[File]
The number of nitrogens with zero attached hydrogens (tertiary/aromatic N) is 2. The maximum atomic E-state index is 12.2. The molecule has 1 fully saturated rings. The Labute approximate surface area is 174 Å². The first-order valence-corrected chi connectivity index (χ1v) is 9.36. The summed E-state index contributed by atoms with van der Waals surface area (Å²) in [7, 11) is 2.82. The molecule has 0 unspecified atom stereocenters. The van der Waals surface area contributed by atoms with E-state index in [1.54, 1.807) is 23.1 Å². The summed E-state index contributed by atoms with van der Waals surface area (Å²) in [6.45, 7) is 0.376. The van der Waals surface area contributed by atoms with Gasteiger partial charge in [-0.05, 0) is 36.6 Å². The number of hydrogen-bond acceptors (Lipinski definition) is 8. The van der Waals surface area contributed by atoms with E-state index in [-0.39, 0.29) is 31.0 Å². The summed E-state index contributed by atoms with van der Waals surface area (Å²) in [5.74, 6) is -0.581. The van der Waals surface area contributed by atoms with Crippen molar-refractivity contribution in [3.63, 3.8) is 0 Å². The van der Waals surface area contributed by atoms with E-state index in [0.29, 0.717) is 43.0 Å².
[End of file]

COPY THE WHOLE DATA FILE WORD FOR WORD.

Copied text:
The number of nitrogens with zero attached hydrogens (tertiary/aromatic N) is 2. The maximum atomic E-state index is 12.2. The molecule has 1 fully saturated rings. The Labute approximate surface area is 174 Å². The first-order valence-corrected chi connectivity index (χ1v) is 9.36. The summed E-state index contributed by atoms with van der Waals surface area (Å²) in [7, 11) is 2.82. The molecule has 0 unspecified atom stereocenters. The van der Waals surface area contributed by atoms with E-state index in [1.54, 1.807) is 23.1 Å². The summed E-state index contributed by atoms with van der Waals surface area (Å²) in [6.45, 7) is 0.376. The van der Waals surface area contributed by atoms with Gasteiger partial charge in [-0.05, 0) is 36.6 Å². The number of hydrogen-bond acceptors (Lipinski definition) is 8. The van der Waals surface area contributed by atoms with E-state index in [-0.39, 0.29) is 31.0 Å². The summed E-state index contributed by atoms with van der Waals surface area (Å²) in [5.74, 6) is -0.581. The van der Waals surface area contributed by atoms with Crippen molar-refractivity contribution in [3.63, 3.8) is 0 Å². The van der Waals surface area contributed by atoms with E-state index in [0.29, 0.717) is 43.0 Å².